About Us

Who We Are

The Sage Library System is a consortium of 77 member libraries in fifteen counties of eastern and central Oregon. The combined catalog of these academic, public, school, and special libraries is hosted by Eastern Oregon University's Pierce Library and managed by the Sage Library System council. The consortium has members whom circulate fully on the integrated library system and members who are ILL partners only. Each circulating library has autonomy over their library circulation policy, although collaboration and adoption of standard loan rules is encouraged for the patron's benefit. A Sage consortium card holder may use his/her card to borrow materials from other Sage members. Materials borrowed from other libraries are delivered to the patron's home library by courier service. Sage cardholders may initiate holds, check their patron record, renew materials that are renewable, and cancel holds via the Sage web catalog. Sage academic members can offer remote access to research databases to their students, staff, and faculty by barcode or student id and password. Council and subcommittee meetings are held every other month, with members attending in person at EOU, via videoconferencing equipment housed at various sites in the consortium, or by speaker phone. The regular meetings allow the consortium to be dynamic and supportive to Sage members.


The Sage Library System of Oregon is committed to providing all residents within the Sage member area with opportunities for educational, cultural, and intellectual growth through equal access to integrated library resources. The System promotes and supports resource sharing, professional development, collaboration, and innovation among public, academic, school, and special libraries located in Oregon.


The Sage Library System of Oregon seeks to promote the development of knowledgeable, independent citizens through equal access to educational, intellectual and cultural information resources. The System exists to provide universal access to library services and resources for all residents within the Sage member area through collaboration of shared holdings, equitable cost sharing, professional staff development, and information technology support. Members of the System envision expanded library services to rural Oregon communities through increased technology, development of library staff through shared expertise, and collection development through new memberships.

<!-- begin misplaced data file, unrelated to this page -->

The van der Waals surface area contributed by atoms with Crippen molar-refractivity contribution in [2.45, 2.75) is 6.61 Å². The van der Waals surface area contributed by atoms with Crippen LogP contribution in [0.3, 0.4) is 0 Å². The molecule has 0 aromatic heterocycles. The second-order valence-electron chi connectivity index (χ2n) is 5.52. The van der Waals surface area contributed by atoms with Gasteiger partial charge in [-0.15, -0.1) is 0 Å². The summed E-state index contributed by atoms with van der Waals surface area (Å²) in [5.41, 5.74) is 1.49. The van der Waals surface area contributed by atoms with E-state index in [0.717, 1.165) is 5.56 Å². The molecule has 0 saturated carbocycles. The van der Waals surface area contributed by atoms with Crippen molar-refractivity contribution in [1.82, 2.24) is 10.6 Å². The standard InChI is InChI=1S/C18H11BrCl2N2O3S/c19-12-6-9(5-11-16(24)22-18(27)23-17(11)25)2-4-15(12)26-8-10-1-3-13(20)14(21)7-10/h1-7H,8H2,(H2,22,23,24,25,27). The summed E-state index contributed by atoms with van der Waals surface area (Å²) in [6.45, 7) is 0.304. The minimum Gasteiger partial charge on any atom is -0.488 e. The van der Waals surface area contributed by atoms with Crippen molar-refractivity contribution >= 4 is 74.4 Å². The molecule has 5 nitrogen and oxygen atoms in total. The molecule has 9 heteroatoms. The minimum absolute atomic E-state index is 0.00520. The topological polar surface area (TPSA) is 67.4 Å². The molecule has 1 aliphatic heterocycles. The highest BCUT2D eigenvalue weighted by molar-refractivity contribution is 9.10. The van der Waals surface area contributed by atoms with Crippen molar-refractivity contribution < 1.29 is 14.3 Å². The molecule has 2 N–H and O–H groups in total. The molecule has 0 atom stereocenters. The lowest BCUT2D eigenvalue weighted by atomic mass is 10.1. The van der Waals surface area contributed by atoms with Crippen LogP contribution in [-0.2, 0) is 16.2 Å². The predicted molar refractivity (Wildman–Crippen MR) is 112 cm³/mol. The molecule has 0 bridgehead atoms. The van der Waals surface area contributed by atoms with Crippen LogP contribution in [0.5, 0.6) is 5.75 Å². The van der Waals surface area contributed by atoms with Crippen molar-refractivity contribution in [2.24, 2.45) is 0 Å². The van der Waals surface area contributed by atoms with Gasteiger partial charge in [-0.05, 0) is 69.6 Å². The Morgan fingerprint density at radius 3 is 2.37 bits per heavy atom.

The Pioneer Library System was established in September of 1993 with funds granted by the Oregon State Library under the Library Services and Construction Act and was expanded in 1996 through another LSCA grant and by contributions from the Union County Commissioners and each participating institution. The libraries participating at this time were Eastern Oregon University's Pierce Library, Baker County Public Library, and La Grande Public Library. In October of 2000, the Pioneer Library System submitted a $1,077,953 grant proposal to the Meyer Memorial Trust. The project's goal was to improve access to information and library services for the citizens and libraries of eastern Oregon through the merging of the libraries' holdings databases and the development of a universal borrower's card for all eastern Oregonians. We received $750,000 from Meyer Memorial Trust on December 1, 2000 in the form of a challenge grant, $50,000 from the Collins Foundation on February 22, 2001, and $227,953 from the Ford Family Foundation on May 21, 2001. While we had a grant proposal out for the last $50,000 needed for the project, on June 19, 2001, Innovative Interfaces submitted a revised quote which incorporated all elements of the original quote but decreased the total amount for the Innovative system, having recognized the uniqueness of the proposal and desiring the success of a 70 member, multi-type library consortium. Innovative Interfaces worked closely with the Pioneer Library system throughout the grant process, extending quote deadlines, project timelines, and providing valuable advice. With the necessary funding received, the project began immediately. Over the next several months agreements were signed, profiling and data conversion took place, the merging of databases from three nodes was performed, new equipment and software was installed, and training on the new system took place. The week of November 13, 2001 was a landmark in the Pioneer Library system with new sites beginning live circulation in the newly created joint catalog. The patron-initiated requesting of materials from other libraries was refined, borrowing/lending policies were developed between participating libraries, and a courier system was birthed for the movement of items. The courier's stability was threatened when the carrier's market changed and interim LSTA funding was received to keep the courier going while funding models are investigated. In January, 2004, the LSTA funded Pioneer 4 grant began which would add 7 libraries and their branches to the Pioneer Library System over two years. The majority of these libraries were non-automated. This brought the number of libraries to 76, spanning 11 counties in Eastern Oregon. In July 2005 the Pioneer Council voted to rename the catalog Sage and the consortial entity Sage Library System of Eastern Oregon. Due to tight budgets, over the next few years, Sage lost some ILL partners. In December 2010, the Sage libraries migrated to the open-source library software Evergreen with funding received from LSTA, Wildhorse, and the Collins Foundation. More libraries joined the Sage system in 2010 and 2011. As of October, 2011, there are 77 member libraries in 15 counties.